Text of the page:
UPDATE: Gov. Kay Ivey issues ban on evictions for the entire state, but rent is still due.

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UPDATE: As of the Friday, April 3, Governor Kay Ivey issued a proclamation to prevent law enforcement officers from removing tenants from their homes. This proclamation will grant temporary relief from foreclosures and evictions. You are still obligated to pay your rent or mortgage.

HUNTSVILLE, Ala. – Legal experts said the CARES Act – the federal stimulus bill President Trump recently signed into law – is bringing some of the biggest changes in the housing industry in our lifetime.

Some landlords don’t know if they can send late notices to renters, and some tenants don’t know if they have to pay.

“Tenants need to know their rent is still due just like normal,” said Legal Services Alabama in Huntsville Managing Attorney Holly Ray.

There are no changes in state law regarding rent payments.

“There’s a common misconception that most landlords don’t have to pay their mortgages or loans. That’s just simply not true,” said Sarah Taggart. She runs the Law Firm of Sarah Taggart in Huntsville. She represents residential and commercial landlords.

Courts remain open for emergency orders.

“All of the restrictions that were placed on landlords before the virus remain in place,” said Taggart.

Ray has received a rise in calls about landlords shutting off power and water, and changing door locks without court approval. That’s illegal.

“A tenant can sue the landlord for their actual damages worth three times their monthly rent, if their landlord is dumb enough to try this. You also get added reasonable attorney’s fees,” said Ray.

But you need to know there are changes in housing laws at the federal level.

“The CARES Act went into effect,” said Taggart. “It only applies at this point to federally backed loan products to apartment communities or single family residences.”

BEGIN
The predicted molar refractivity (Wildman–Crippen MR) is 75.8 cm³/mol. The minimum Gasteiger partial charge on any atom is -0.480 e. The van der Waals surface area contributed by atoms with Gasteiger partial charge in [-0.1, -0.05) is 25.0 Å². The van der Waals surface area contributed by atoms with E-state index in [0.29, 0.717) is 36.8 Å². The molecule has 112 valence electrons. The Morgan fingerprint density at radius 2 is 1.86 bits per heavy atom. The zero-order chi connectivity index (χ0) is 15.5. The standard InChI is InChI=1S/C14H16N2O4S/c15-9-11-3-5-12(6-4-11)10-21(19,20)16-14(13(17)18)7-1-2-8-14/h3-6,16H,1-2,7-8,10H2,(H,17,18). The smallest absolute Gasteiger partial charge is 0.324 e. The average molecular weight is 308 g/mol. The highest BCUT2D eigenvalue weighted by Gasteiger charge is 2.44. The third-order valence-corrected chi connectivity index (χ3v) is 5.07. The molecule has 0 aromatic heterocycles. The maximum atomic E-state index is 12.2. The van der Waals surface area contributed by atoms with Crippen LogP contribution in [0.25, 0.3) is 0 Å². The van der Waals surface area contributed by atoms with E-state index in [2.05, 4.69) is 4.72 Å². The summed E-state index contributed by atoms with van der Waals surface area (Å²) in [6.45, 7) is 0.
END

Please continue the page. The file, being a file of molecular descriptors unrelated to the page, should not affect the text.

For one — there’s an eviction ban for federally backed properties like public and section-8 housing. Landlords cannot evict those tenants for non-payment of rent only until July 25, but they can evict for other reasons.

“We’ve been telling tenant that if you know you’re going to have problems paying your April rent, if once they let the kids out of school in March you couldn’t go to work, start that conversation with your landlord now,” said Ray.

Another change – federally backed mortgages can be suspended for 90 days.

“Nothing has come out state specific to Alabama yet. I tell people this is a moving target everyday,” said Ray

Even with these federal changes, tenants and landlords are still responsible for paying whatever fees they don’t pay now at the end of summer.

Legal experts said most tenants, and even some landlords, don’t know what type of mortgage they have. For more information about your rights and the type of mortgage you have, contact your local attorney’s office who specializes in this type of work.

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